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Extraneural Metastases of Glioblastoma without Simultaneous Central Nervous System Recurrence.

Kim W, Yoo H, Shin SH, Gwak HS, Lee SH - Brain Tumor Res Treat (2014)

Bottom Line: It could easily spread into the adjacent or distant brain tissue by infiltration, direct extension and cerebro-spinal fluid dissemination.The extranueural metastatic spread of GBM is relatively rare but it could have more progressive disease course.We report a 39-year-old man who had multiple bone metastases and malignant pleural effusion of the GBM without primary site recurrence.

View Article: PubMed Central - PubMed

Affiliation: Department of Neurosurgery, Seoul National University Hospital, Seoul, Korea.

ABSTRACT
Glioblastoma multiforme (GBM) is well known as the most common malignant primary brain tumor. It could easily spread into the adjacent or distant brain tissue by infiltration, direct extension and cerebro-spinal fluid dissemination. The extranueural metastatic spread of GBM is relatively rare but it could have more progressive disease course. We report a 39-year-old man who had multiple bone metastases and malignant pleural effusion of the GBM without primary site recurrence.

No MeSH data available.


Related in: MedlinePlus

A: Whole body fluorodeoxyglucose positron emission tomography scan imaging reveals multiple bone metastases to spine, ribs, pelvic, and scrum. B: Bone scan imaging shows multiple bone metastases in T-L spine and both ribs. C: Chest CT image reveals both malignant pleural effusion and both plural nodularity with focal chest wall invasion.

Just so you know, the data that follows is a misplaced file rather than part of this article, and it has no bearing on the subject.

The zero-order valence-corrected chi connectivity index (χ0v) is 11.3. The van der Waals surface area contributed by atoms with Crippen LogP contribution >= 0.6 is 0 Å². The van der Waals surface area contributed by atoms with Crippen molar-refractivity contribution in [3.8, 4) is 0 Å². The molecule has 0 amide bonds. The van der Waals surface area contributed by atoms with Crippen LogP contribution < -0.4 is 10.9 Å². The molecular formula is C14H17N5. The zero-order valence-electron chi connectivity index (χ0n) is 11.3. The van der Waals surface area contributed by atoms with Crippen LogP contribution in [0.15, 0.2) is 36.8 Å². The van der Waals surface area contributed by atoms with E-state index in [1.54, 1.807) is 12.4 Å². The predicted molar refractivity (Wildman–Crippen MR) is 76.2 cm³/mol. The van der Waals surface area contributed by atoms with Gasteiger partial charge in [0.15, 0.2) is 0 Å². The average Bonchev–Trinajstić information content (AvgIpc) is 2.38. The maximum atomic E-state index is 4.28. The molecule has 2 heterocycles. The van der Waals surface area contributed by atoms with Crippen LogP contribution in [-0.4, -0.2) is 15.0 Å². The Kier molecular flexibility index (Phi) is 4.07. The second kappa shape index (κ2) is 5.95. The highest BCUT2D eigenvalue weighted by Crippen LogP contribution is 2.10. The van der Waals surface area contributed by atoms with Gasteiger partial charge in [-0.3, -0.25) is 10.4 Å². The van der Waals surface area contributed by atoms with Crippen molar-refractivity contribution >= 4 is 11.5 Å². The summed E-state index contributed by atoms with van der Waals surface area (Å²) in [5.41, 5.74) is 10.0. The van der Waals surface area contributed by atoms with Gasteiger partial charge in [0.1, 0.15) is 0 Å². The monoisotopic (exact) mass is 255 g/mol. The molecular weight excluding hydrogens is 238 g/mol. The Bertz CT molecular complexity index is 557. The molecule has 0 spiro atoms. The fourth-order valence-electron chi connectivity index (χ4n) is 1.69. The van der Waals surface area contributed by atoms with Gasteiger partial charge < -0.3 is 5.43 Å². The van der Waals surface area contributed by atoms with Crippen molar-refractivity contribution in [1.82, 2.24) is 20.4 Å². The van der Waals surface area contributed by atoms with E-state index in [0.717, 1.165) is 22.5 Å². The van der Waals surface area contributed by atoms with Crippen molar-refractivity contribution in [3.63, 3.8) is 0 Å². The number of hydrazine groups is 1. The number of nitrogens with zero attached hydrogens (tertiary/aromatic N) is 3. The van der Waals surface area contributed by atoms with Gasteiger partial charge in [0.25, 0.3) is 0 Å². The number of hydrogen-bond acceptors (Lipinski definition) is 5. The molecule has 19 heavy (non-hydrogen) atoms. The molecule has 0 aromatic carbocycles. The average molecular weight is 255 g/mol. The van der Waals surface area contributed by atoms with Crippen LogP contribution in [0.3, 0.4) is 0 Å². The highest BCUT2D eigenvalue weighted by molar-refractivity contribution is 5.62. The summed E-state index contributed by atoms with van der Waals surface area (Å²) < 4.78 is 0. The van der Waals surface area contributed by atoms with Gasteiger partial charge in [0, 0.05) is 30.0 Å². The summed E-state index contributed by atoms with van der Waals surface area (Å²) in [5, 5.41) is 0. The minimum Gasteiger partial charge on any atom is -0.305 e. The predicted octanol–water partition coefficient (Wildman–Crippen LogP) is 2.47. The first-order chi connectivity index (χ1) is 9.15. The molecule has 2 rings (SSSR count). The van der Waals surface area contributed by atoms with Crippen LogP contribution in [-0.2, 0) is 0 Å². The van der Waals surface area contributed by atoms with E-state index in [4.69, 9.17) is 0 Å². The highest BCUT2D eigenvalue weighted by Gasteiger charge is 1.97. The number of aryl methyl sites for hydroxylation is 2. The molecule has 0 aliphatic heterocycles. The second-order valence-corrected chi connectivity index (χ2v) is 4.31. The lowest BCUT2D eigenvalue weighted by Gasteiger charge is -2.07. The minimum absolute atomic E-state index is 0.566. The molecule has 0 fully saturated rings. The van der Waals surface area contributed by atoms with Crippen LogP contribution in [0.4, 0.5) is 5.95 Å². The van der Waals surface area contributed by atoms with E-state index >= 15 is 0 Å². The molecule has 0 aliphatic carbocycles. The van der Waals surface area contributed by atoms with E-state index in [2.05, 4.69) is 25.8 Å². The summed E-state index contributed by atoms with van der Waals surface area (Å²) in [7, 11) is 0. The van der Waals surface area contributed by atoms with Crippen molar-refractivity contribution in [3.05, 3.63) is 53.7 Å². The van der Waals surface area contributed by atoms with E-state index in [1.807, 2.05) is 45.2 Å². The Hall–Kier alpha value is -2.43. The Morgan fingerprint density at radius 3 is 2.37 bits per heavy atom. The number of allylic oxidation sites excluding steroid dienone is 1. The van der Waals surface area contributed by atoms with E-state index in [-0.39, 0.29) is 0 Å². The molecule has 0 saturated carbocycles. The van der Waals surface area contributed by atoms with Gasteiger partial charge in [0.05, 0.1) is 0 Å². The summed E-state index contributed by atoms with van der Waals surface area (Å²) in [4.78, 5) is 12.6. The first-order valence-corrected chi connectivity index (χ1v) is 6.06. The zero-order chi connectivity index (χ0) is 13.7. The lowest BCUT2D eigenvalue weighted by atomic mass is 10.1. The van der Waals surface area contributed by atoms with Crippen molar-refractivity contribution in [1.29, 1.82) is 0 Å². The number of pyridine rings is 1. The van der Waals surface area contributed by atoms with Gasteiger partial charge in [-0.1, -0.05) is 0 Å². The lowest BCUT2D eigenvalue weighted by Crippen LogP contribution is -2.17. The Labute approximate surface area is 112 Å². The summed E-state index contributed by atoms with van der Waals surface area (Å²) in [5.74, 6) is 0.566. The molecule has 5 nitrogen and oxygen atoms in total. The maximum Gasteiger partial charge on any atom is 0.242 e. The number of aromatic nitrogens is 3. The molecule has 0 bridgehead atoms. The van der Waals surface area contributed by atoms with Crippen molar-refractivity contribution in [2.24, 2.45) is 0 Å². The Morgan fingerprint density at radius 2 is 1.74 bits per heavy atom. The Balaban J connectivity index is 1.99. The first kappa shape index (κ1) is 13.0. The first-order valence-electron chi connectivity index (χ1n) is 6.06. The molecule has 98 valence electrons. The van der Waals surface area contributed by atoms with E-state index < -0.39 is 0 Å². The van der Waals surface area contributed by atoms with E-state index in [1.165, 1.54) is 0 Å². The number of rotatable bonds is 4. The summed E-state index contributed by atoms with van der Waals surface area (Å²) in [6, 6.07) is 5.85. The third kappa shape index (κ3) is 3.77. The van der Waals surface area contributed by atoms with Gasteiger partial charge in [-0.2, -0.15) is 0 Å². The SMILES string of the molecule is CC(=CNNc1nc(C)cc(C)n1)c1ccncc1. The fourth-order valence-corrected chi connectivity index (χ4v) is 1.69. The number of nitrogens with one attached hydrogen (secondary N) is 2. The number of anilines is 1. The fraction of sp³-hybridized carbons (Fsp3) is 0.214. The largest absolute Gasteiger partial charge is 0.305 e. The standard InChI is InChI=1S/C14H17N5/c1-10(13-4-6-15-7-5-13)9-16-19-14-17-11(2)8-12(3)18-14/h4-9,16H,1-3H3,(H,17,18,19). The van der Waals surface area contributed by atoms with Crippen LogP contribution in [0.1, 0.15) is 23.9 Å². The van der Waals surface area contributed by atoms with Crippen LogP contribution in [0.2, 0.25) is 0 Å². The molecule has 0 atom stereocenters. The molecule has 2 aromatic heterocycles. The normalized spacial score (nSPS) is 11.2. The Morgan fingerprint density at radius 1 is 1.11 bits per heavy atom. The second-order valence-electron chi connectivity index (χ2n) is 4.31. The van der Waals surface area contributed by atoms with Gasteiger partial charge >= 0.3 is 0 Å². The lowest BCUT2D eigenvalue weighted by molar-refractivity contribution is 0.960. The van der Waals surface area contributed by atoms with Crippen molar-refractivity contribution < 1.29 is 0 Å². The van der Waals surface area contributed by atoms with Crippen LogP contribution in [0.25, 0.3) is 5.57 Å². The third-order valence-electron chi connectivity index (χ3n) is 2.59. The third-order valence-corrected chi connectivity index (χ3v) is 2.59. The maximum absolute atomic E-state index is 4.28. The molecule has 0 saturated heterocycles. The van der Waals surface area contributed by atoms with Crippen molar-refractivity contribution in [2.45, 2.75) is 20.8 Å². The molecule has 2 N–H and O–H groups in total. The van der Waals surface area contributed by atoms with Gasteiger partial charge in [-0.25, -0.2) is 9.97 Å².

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Figure 4: A: Whole body fluorodeoxyglucose positron emission tomography scan imaging reveals multiple bone metastases to spine, ribs, pelvic, and scrum. B: Bone scan imaging shows multiple bone metastases in T-L spine and both ribs. C: Chest CT image reveals both malignant pleural effusion and both plural nodularity with focal chest wall invasion.

Mentions: Sudden severe back pain and lower extremity paraplegia occurred seven months after initial diagnosis of GBM. Spine magnetic resonance imaging (MRI) revealed compression fracture of sixth thoracic vertebra and epidural mass compressing spinal cord (Fig. 3), but there was no intracranial recurrence in brain MRI (Fig. 1C). Emergency decompressive laminectomy and epidural mass excision were performed. The pathologic diagnosis was suggestive of metastatic lesion of GBM (Fig. 2B). Additional multiple bone metastases in T-L spine, both ribs, both pelvic bones and right femur shaft were founded through whole body positron emission tomography and bone scan (Fig. 4). Also suspicious metastatic tumor cells were detected from pleural fluid. Excisional biopsy of the osteomyelitis-like lesion at head of left fourth rib proved it another metastatic GBM (Fig. 2C). The patient had uncontrolled malignant pleural effusion and rapid systemic aggravation. In spite of active mechanical ventilation and best supportive care in intensive care unit, he expired three months later.